FOIA Suit Aims to End Secrecy About CPD Use of Controversial ‘Stringray’ Cell Phone Snooping Devices
Chicago, IL – A court is scheduled to hear oral arguments at 11 AM, Monday, Nov. 23rd in Room 2502 of the Daley Center about whether the Chicago Police Department (CPD) should be forced to reveal information about its use of controversial cell phone spying devices known as “stingrays.”
After the City stonewalled his FOIA requests, independent journalist and Chicago resident Freddy Martinez sued the CPD in September 2014 with the help of Attorney Matt Topic of Loevy & Loevy, the same firm which last Thursday helped force the impending release of video showing a CPD officer shooting 17-year-old Laquan McDonald sixteen times.
Stingrays are powerful surveillance equipment, typically hidden in mobile units, that act as fake cell phone towers, capturing data from anyone within several blocks or more. Analogous to the heated controversy over indiscriminate NSA spying with its vacuuming up of huge quantities of non-suspects’ information, key questions remain unanswered about how CPD is using these devices. Records already uncovered indicate that CPD is not obtaining warrants based on probable cause and has lax oversight over how officers are using these devices.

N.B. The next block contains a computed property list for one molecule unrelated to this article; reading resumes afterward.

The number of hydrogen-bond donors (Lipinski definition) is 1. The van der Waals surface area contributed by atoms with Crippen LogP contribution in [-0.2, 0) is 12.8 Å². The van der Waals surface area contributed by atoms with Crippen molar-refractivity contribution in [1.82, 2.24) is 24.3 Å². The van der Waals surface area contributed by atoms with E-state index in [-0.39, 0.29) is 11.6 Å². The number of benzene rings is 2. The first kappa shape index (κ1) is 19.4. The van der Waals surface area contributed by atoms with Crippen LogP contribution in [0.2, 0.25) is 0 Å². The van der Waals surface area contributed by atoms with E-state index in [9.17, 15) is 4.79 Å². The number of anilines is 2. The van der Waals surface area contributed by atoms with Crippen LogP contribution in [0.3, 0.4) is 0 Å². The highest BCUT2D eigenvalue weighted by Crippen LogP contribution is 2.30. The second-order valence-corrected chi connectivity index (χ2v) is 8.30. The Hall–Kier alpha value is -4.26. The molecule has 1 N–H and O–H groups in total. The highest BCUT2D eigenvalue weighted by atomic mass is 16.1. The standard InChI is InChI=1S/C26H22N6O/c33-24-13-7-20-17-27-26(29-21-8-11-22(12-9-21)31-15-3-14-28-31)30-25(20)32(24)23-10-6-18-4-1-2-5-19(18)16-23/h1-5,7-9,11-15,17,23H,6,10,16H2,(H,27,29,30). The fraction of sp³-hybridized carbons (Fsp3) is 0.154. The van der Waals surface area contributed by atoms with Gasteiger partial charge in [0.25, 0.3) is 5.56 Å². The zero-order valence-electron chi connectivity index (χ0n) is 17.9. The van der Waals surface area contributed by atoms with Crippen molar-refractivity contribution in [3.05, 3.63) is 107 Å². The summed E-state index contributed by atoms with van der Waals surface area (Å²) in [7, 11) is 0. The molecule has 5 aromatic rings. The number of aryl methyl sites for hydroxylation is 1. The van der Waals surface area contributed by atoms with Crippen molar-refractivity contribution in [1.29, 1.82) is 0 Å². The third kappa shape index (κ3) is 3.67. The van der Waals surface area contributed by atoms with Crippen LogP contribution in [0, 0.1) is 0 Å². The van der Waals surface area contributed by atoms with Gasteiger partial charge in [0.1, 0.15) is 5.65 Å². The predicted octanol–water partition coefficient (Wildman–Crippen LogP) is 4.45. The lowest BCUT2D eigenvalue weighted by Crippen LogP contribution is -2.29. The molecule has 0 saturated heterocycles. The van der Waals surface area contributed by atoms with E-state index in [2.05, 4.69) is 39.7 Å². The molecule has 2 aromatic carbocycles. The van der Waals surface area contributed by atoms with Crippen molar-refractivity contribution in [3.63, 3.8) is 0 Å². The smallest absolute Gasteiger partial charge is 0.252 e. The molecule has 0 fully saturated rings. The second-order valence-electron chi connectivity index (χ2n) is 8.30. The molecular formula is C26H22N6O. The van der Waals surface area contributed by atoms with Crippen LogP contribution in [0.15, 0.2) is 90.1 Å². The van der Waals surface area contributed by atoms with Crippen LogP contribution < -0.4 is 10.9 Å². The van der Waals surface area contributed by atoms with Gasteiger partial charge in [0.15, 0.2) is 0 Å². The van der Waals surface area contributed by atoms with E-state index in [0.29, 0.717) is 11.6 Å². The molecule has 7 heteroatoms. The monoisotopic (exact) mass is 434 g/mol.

Stingrays can gather call routing information, electronic subscriber information and even the content of calls from a user. Black colored police trucks which activists suspect house the equipment have been fixtures at many protests over the past few years. Recent FOIA suits have forced revelations that the CPD has spied on a series of popular 1st Amendment protest movements, including black lives matter, Occupy Chicago, and anti-NATO summit organizers.
“In particular, the aim of my suit is to understand how, and under what circumstances Chicago Police are using these devices,” said Martinez. “Previously the CPD refused to acknowledge that it had even bought this equipment. This technology was originally designed by the US military to track down terrorists and now is being used in our backyards without any kind of meaningful oversight or constitutional analysis.”
“As with the Laquan McDonald police shooting video, CPD is trying to hide information about an important issue that warrants a robust public debate,” said Topic. “Many are concerned, given CPD’s long history of illegal surveillance of political groups, that CPD is using this equipment to build databases of information about political activists.”
A copy of the most recent plaintiff’s filing in this case, outlining the wider issues, can be found here.